The scope of this how-to is limited to the modifications required for a 40/60 split rear bench seat to be installed in a NBS truck that has a stock bench seat. Seat removal and installation is not covered.
The goal of this how-to is to describe the steps necessary to allow installation of a 40/60 split rear seat in a NBS extended cab that came stock with a single bench seat. For me the motivation was that I purchased my truck used, and the previous owner kindly removed the rear seat. I wanted to go leather and I found a 40/60 OEM leather rear seat from https://www.oemcarandtruckseats.com/. I wasn't sure exactly how these seats would be installed, but was confident it would be simple. After I performed a fit check I was a bit confused. While the rear passenger seat had all four mounting location identified, it wasn't clear how the driver side would mount at the inner bracket as there were no stud locations in the floor. With a bit more hunting I realized that the driver side actually mounts to the passenger side bracket using two M8-1.25x25mm fasteners. At any rate, my motivation for putting this how-to together is to help anyone else wanting (or forced) to do this swap. Enjoy - it's a quick one!
- Skill Level: Anyone
Time: 1-2 hrs
Required Tools & consumables: M12-1.75 tap, 10.2mm drill bit, (or 7/16 inch), lubricant, flat head screw driver, utility knife
Required Hardware: Qty 2, M12-1.75x50mm bolts
Assumptions: You must know how to remove your stock rear seat and gain access to the trucks floor (complete or partial removal of the carpet and insulation).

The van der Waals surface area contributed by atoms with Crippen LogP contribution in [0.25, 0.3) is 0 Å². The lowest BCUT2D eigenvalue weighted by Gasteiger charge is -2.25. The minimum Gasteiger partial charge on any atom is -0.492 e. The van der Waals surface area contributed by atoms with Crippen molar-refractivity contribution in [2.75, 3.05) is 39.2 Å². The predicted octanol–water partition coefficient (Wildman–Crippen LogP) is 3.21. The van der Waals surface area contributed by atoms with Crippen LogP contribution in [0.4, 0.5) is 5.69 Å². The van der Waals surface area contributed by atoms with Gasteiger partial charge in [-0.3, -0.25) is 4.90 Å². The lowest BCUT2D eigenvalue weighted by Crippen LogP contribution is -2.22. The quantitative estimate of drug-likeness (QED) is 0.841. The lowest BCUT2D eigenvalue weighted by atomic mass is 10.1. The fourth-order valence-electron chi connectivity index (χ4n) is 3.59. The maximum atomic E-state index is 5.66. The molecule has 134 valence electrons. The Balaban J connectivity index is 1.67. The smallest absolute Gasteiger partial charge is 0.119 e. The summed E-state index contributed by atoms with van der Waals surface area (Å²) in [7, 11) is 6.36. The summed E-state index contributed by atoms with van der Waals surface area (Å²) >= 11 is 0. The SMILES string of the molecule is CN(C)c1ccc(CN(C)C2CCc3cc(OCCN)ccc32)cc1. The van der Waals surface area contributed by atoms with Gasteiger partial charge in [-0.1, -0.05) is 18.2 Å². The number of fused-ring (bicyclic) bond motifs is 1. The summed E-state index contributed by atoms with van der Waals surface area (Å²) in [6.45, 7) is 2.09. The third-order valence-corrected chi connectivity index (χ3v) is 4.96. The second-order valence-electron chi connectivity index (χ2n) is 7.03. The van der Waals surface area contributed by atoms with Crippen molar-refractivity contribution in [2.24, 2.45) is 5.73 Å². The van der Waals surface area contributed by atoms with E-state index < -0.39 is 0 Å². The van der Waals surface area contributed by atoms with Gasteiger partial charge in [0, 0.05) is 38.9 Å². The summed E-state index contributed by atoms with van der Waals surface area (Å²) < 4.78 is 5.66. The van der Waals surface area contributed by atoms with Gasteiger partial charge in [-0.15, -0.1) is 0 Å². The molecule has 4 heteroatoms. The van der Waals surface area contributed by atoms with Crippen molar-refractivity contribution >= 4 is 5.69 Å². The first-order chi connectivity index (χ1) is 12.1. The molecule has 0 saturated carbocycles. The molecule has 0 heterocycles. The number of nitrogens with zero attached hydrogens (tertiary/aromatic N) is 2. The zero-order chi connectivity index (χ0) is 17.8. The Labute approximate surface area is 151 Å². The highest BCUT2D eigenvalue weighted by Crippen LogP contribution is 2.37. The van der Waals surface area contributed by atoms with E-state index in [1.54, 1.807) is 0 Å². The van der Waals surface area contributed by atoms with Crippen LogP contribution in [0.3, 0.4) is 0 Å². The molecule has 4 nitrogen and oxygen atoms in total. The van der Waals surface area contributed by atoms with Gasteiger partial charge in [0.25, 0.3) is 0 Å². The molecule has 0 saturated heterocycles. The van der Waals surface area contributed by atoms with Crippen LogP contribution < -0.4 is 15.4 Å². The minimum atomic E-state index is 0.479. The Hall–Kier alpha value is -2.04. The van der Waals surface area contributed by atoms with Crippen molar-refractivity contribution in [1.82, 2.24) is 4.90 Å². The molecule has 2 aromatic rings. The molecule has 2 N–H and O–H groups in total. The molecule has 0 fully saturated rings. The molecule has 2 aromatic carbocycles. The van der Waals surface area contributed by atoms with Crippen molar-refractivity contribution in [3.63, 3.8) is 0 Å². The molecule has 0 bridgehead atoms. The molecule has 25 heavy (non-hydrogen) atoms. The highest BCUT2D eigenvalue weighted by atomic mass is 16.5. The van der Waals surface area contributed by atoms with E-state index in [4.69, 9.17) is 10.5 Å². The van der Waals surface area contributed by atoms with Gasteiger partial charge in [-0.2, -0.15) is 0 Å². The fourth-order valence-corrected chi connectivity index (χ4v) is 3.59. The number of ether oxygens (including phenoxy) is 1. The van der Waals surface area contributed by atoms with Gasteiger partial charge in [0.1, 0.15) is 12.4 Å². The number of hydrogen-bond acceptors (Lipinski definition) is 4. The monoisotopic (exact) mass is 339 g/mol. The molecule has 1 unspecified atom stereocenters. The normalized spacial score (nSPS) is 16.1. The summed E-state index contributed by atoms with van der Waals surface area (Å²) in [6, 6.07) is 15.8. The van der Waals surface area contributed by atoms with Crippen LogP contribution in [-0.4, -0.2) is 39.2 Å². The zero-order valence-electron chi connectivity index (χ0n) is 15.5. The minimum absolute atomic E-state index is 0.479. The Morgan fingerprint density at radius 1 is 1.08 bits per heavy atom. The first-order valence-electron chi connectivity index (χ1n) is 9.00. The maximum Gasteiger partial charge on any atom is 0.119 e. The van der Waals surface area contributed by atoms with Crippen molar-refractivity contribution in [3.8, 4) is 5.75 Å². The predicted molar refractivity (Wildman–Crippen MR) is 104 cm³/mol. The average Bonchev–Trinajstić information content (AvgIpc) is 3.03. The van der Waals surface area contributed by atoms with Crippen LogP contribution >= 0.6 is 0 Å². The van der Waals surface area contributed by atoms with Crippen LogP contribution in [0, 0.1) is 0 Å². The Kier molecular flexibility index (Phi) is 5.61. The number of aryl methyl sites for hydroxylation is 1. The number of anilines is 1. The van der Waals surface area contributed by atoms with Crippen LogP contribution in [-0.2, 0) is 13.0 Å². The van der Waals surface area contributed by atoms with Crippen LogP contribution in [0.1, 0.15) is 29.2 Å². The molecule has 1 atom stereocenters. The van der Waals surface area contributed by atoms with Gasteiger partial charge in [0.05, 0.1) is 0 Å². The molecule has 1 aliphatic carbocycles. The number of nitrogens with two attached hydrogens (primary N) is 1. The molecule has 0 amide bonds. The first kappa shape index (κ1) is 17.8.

Step 1: Remove rear seat assembly and expose the floor forward of the middle stud (OEM stud nearest note D).
Step 2: Locate and remove the two plastic plugs which cover the mounting location for the passenger side seat and seat buckle. See note A. I found a flat-head screw driver worked best for this. At first I thought these mounting holes were already tapped, but in my 2011 they were unfortunately not.
Step 3: Clean up minor diameter of hole and thread using a M12-1.75 tap. The holes were a bit corroded, so I used a 7/16 drill to cleanup the holes. I used a slightly larger drill for my M12 tap because it wasn't high quality and I was concerned it would snap off. Please advise: Be cautious here and use lubricant and a quality tap. You don't want to remove a broken HSS tap.
Step 4: You have some choices here. I opted to use two M12-1.75x50mm fasteners and threaded them from the underside so they can be used as studs like the rest. You could optionally bolt the seat and buckle. The photo below shows the finished installation with annotations.
Step 5 (Optional): I chose to seal the underside with a black epoxy paint to reduce corrosion of the fasteners and I used black RTV to seal the periphery (interior side) of each newly installed stud.
I hope this quick write-up helps someone else trying to make this modification. It took me a considerable amount of time searching on this forum to find out that no one has documented how a 40/60 split rear seat gets installed. Now it's here.